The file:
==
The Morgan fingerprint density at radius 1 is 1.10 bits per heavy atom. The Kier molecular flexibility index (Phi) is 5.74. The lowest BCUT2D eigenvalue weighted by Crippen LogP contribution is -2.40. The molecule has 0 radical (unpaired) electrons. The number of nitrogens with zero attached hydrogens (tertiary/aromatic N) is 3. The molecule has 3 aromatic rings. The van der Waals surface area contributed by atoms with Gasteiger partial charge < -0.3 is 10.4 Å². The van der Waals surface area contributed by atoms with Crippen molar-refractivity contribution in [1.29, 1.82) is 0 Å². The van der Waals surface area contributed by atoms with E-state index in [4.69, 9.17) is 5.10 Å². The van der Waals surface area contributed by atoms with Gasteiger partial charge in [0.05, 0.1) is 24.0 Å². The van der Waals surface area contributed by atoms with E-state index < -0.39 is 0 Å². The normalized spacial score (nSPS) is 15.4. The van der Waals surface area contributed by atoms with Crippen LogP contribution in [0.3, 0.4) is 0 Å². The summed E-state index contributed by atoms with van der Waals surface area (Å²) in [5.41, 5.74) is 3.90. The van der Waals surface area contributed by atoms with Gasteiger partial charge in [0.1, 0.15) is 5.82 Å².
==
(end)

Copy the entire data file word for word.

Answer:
The Morgan fingerprint density at radius 1 is 1.10 bits per heavy atom. The Kier molecular flexibility index (Phi) is 5.74. The lowest BCUT2D eigenvalue weighted by Crippen LogP contribution is -2.40. The molecule has 0 radical (unpaired) electrons. The number of nitrogens with zero attached hydrogens (tertiary/aromatic N) is 3. The molecule has 3 aromatic rings. The van der Waals surface area contributed by atoms with Gasteiger partial charge < -0.3 is 10.4 Å². The van der Waals surface area contributed by atoms with Crippen molar-refractivity contribution in [1.29, 1.82) is 0 Å². The van der Waals surface area contributed by atoms with E-state index in [4.69, 9.17) is 5.10 Å². The van der Waals surface area contributed by atoms with Gasteiger partial charge in [0.05, 0.1) is 24.0 Å². The van der Waals surface area contributed by atoms with E-state index < -0.39 is 0 Å². The normalized spacial score (nSPS) is 15.4. The van der Waals surface area contributed by atoms with Crippen LogP contribution in [0.3, 0.4) is 0 Å². The summed E-state index contributed by atoms with van der Waals surface area (Å²) in [5.41, 5.74) is 3.90. The van der Waals surface area contributed by atoms with Gasteiger partial charge in [0.1, 0.15) is 5.82 Å².